State board approves name change for community college
Out with Lord Fairfax, in with Laurel Ridge. Last Thursday, officials announced that Virginia’s State Board for Community Colleges (VCCS) approved the name change for Lord Fairfax Community College (LFCC), which serves the Shenandoah Valley and Piedmont regions of the state, including Rappahannock County. The name will officially change to Laurel Ridge Community College at the start of the 2022-23 academic year.
LFCC is among three schools whose names are changing next year. At the same Thursday meeting, the state board approved a proposal to insert an ampersand in the name of Patrick Henry Community College, making it Patrick & Henry Community College, to “[highlight] the names of the counties it serves,” according to VCCS. And John Tyler Community College in Chester, Virginia will soon become Brightpoint Community College.
The defenestration of Lord Fairfax began almost exactly a year ago. In July 2020, the VCCS board voted unanimously to instruct community colleges throughout the commonwealth to “review the appropriateness of the names of our colleges, campuses and facilities.” Shortly before the vote, VCCS Chancellor Glenn DuBois advised college presidents that “institutions far and wide are examining, and in many cases exorcising, symbols of systemic racism that have existed in plain sight for years. I believe we must join this conversation and focus a high level of scrutiny on the names that adorn our facilities.”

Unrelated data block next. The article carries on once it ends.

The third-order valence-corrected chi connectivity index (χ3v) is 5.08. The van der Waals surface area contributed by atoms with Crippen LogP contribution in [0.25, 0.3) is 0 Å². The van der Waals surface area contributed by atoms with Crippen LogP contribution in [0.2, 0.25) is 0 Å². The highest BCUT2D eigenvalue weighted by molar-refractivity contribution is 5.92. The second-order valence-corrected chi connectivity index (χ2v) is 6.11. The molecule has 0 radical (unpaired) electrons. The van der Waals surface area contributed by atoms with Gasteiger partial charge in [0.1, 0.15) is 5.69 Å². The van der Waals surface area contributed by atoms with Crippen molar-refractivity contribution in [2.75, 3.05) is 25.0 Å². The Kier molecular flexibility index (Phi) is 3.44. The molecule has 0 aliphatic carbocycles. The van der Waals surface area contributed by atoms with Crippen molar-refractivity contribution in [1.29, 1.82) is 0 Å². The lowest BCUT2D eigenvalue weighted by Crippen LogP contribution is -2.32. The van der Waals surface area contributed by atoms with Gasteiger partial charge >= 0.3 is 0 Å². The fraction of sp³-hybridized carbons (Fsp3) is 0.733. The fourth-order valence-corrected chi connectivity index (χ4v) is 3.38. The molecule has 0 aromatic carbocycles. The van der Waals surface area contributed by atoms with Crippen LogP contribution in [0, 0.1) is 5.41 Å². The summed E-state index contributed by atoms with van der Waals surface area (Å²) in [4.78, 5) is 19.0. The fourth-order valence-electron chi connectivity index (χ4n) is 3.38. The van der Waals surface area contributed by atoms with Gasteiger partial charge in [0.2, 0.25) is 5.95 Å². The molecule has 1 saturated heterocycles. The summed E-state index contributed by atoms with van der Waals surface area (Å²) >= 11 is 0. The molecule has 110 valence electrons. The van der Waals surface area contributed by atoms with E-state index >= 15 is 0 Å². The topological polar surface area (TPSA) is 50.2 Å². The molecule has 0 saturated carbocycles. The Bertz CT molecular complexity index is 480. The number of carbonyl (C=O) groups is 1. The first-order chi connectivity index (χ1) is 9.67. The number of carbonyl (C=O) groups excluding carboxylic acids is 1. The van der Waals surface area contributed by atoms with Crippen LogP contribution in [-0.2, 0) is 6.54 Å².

After six months of study, the board of LFCC voted in February 2021 to change the name of the college.
“The name Lord Fairfax was chosen in 1969 — a year before the college opened,” wrote Sally Voth, LFCC’s public relations specialist, in a February press release. “The original college board chose the name in part for its link to the region’s colonial history. The name also added consistency because the local planning district commission had recently adopted the name Lord Fairfax Planning District Commission.
Thomas Farifax, the 6th Lord Fairfax, was born in England, and would ultimately hold more than 5 million acres from Virginia’s Northern Neck to near what is now Pittsburgh. He would become a friend of George Washington, although his loyalties lay with the British during the Revolutionary War. Buried in Winchester, Lord Fairfax — like many large landowners at the time — owned enslaved workers.”
In a March interview with Rappahannock News, Chris Coutts, LFCC’s vice president of planning and communications, said that the name no longer reflected the college’s institutional mission and failed to resonate with its students. “This is not a political decision,” he said. “We were asked [by the state board] to consider, does the name reflect what we do? And no one says yes.”
While the Rappahannock County Board of Supervisors rebuked LFCC for its decision to “abandon” Lord Fairfax and several Virginia lawmakers urged the college “not to act” on the name change, Coutts stated that the community reaction was widely positive. “We certainly take [the opposition] seriously and want to look at it,” he said. “But we’ve also received tremendous support from folks in Rappahannock County who have written [that they] support what we’re doing.”
The new name was selected by a task force of students, faculty, alumni, community members and college board members who narrowed their choices to five finalists in May. Laurel Ridge was the favorite, but other names under consideration were Newbridge, Red Oak, Valley & Vista and Valley & Ridge.